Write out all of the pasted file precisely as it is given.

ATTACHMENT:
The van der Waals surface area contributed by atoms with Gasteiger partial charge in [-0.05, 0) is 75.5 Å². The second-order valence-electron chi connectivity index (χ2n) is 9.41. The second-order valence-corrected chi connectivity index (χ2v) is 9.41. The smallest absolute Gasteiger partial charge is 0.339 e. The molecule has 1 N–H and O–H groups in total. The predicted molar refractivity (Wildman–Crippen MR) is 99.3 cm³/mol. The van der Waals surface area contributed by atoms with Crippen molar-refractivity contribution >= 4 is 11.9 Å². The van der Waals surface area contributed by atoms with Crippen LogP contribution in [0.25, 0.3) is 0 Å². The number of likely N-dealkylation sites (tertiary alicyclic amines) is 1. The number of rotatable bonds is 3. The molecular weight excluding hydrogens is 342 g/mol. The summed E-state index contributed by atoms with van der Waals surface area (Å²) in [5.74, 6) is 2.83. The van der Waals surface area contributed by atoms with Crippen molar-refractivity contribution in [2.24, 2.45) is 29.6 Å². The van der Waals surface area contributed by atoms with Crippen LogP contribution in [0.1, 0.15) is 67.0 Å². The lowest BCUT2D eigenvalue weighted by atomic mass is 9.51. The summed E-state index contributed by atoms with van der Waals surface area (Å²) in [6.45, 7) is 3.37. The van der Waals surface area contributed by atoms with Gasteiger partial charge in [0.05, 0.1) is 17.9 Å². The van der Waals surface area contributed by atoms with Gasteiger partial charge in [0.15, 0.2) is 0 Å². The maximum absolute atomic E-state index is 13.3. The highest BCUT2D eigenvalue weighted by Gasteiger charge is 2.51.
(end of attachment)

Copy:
The van der Waals surface area contributed by atoms with Gasteiger partial charge in [-0.05, 0) is 75.5 Å². The second-order valence-electron chi connectivity index (χ2n) is 9.41. The second-order valence-corrected chi connectivity index (χ2v) is 9.41. The smallest absolute Gasteiger partial charge is 0.339 e. The molecule has 1 N–H and O–H groups in total. The predicted molar refractivity (Wildman–Crippen MR) is 99.3 cm³/mol. The van der Waals surface area contributed by atoms with Crippen molar-refractivity contribution >= 4 is 11.9 Å². The van der Waals surface area contributed by atoms with Crippen LogP contribution in [0.25, 0.3) is 0 Å². The number of likely N-dealkylation sites (tertiary alicyclic amines) is 1. The number of rotatable bonds is 3. The molecular weight excluding hydrogens is 342 g/mol. The summed E-state index contributed by atoms with van der Waals surface area (Å²) in [5.74, 6) is 2.83. The van der Waals surface area contributed by atoms with Crippen molar-refractivity contribution in [2.24, 2.45) is 29.6 Å². The van der Waals surface area contributed by atoms with Crippen LogP contribution in [0.1, 0.15) is 67.0 Å². The lowest BCUT2D eigenvalue weighted by atomic mass is 9.51. The summed E-state index contributed by atoms with van der Waals surface area (Å²) in [6.45, 7) is 3.37. The van der Waals surface area contributed by atoms with Gasteiger partial charge in [0.05, 0.1) is 17.9 Å². The van der Waals surface area contributed by atoms with Gasteiger partial charge in [0.15, 0.2) is 0 Å². The maximum absolute atomic E-state index is 13.3. The highest BCUT2D eigenvalue weighted by Gasteiger charge is 2.51.